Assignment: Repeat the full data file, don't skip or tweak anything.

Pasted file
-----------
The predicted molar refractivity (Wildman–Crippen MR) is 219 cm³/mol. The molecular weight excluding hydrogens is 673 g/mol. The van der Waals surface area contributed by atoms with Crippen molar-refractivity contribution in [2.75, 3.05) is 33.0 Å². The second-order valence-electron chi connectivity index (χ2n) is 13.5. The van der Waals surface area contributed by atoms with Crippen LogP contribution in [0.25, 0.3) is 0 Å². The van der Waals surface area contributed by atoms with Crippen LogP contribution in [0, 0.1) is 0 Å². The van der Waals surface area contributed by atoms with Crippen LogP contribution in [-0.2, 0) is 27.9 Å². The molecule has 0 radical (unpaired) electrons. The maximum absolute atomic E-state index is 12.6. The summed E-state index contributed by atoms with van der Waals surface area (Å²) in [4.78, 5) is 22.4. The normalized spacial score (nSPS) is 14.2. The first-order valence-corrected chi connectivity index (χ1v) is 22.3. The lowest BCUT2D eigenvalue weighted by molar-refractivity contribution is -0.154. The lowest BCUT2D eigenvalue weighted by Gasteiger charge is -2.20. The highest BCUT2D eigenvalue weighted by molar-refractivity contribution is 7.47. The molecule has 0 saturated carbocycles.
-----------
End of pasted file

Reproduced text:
The predicted molar refractivity (Wildman–Crippen MR) is 219 cm³/mol. The molecular weight excluding hydrogens is 673 g/mol. The van der Waals surface area contributed by atoms with Crippen molar-refractivity contribution in [2.75, 3.05) is 33.0 Å². The second-order valence-electron chi connectivity index (χ2n) is 13.5. The van der Waals surface area contributed by atoms with Crippen LogP contribution in [0.25, 0.3) is 0 Å². The van der Waals surface area contributed by atoms with Crippen LogP contribution in [0, 0.1) is 0 Å². The van der Waals surface area contributed by atoms with Crippen LogP contribution in [-0.2, 0) is 27.9 Å². The molecule has 0 radical (unpaired) electrons. The maximum absolute atomic E-state index is 12.6. The summed E-state index contributed by atoms with van der Waals surface area (Å²) in [4.78, 5) is 22.4. The normalized spacial score (nSPS) is 14.2. The first-order valence-corrected chi connectivity index (χ1v) is 22.3. The lowest BCUT2D eigenvalue weighted by molar-refractivity contribution is -0.154. The lowest BCUT2D eigenvalue weighted by Gasteiger charge is -2.20. The highest BCUT2D eigenvalue weighted by molar-refractivity contribution is 7.47. The molecule has 0 saturated carbocycles.